The Center for New York City Affairs at The New School announces the release of:
Educators in New York City are focused like never before on how to get more students to enroll in college and ensure their place in the nation’s high-skilled economy. A large majority of students at every income level say they want to go to college—and more and more of them are going to college. The number actually completing a college degree, however, remains stubbornly low.
Merely getting students in the college door is not enough. How can New York prepare most students to succeed in college? Researchers at the Center for New York City Affairs at The New School explored this question in the city’s low-income neighborhoods, spending four years in 14 schools, learning how and why some students finish high school, go to college and succeed–and so many others fail.
Since 2010, New York City has been at the forefront of the college access movement, setting new standards and holding principals accountable for how many of their students go to college. The Center’s research shows there is still much work to be done:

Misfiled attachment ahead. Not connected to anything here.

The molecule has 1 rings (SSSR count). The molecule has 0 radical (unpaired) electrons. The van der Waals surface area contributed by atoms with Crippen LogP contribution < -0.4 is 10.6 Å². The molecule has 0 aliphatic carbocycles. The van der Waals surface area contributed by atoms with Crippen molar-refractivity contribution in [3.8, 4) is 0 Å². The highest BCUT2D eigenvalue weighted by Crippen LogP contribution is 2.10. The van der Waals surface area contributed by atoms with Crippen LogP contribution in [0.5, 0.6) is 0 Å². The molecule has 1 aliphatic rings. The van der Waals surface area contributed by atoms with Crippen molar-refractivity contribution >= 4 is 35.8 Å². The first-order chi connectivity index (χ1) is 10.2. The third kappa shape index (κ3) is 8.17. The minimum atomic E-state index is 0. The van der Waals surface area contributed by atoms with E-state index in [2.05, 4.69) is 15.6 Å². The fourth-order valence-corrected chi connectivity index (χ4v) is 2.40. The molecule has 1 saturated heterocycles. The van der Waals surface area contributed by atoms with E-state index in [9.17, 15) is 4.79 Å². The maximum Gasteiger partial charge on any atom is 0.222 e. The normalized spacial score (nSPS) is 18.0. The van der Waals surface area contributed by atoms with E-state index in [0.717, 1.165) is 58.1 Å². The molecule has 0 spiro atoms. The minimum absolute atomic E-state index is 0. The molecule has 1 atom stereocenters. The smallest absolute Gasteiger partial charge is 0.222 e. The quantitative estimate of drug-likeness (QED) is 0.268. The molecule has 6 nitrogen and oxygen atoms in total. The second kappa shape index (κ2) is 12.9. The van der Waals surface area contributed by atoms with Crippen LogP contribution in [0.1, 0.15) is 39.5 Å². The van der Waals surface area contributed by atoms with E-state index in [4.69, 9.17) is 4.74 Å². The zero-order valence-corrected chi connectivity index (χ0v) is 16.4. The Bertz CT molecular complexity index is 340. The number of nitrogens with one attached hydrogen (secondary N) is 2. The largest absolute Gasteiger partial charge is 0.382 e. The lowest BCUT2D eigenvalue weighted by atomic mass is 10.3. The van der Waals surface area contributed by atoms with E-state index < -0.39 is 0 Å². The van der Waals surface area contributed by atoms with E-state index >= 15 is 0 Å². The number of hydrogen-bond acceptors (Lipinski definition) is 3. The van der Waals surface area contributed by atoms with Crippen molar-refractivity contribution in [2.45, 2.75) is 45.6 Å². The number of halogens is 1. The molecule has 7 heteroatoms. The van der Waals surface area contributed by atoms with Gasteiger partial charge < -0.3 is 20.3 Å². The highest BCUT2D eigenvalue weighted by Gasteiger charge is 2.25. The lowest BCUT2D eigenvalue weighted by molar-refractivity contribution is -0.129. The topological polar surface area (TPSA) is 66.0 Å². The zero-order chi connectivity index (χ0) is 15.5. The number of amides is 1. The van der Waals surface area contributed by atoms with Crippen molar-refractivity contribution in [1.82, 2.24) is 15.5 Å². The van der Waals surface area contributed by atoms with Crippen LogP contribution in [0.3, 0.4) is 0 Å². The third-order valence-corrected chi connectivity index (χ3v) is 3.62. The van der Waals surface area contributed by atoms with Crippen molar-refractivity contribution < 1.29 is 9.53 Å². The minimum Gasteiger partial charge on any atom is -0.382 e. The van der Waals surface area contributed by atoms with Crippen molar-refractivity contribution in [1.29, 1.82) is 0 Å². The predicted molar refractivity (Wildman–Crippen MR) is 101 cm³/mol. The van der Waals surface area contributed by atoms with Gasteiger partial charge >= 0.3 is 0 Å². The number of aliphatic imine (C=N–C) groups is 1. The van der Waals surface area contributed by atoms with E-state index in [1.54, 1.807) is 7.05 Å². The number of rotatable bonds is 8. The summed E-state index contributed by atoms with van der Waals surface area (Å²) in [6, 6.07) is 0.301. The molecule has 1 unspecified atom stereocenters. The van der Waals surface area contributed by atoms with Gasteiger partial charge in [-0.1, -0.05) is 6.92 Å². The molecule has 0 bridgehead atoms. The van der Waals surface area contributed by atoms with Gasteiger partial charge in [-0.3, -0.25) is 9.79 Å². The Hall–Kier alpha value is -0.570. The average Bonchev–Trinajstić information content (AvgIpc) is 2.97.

- Academics: A majority of students in New York City high school struggle with poor reading skills, preventing them from using textbooks and doing longer research papers. Only 25 percent of eighth graders met state standards for reading in 2013.
- Preparation: Many high schools struggle to provide the essentials of a college preparatory curriculum.
- Rigor: In surveys, both students and teachers expressed frustration with the singular focus on preparing all students for the state Regent’s exams.
- Culture: A majority of students surveyed were unaware that colleges look at their freshman and sophomore transcripts. College-focused guidance often begins too late for many students.
- Finances: Low-income students rely on a patchwork of grants and loans; applying for this money is complicated and often overwhelming for families and school staff.
- Community: Nonprofits and neighborhood organizations have been a crucial factor in supporting thousands of aspiring college students—but connecting them to the schools requires hard work and more resources.
This study is the result of four years of site observations, surveys and focus groups conducted for the evaluation of “College Ready Communities,” a foundation-funded college readiness initiative that partnered public schools with community development corporations and advocacy organizations.
Center researchers also interviewed hundreds of educators, guidance counselors, college experts, policymakers, students, parents and nonprofit leaders. The report offers policy recommendations to the mayor and the city and state Education Departments.
A print version is also available. You may contact Kim Nauer if you would like to be mailed a copy.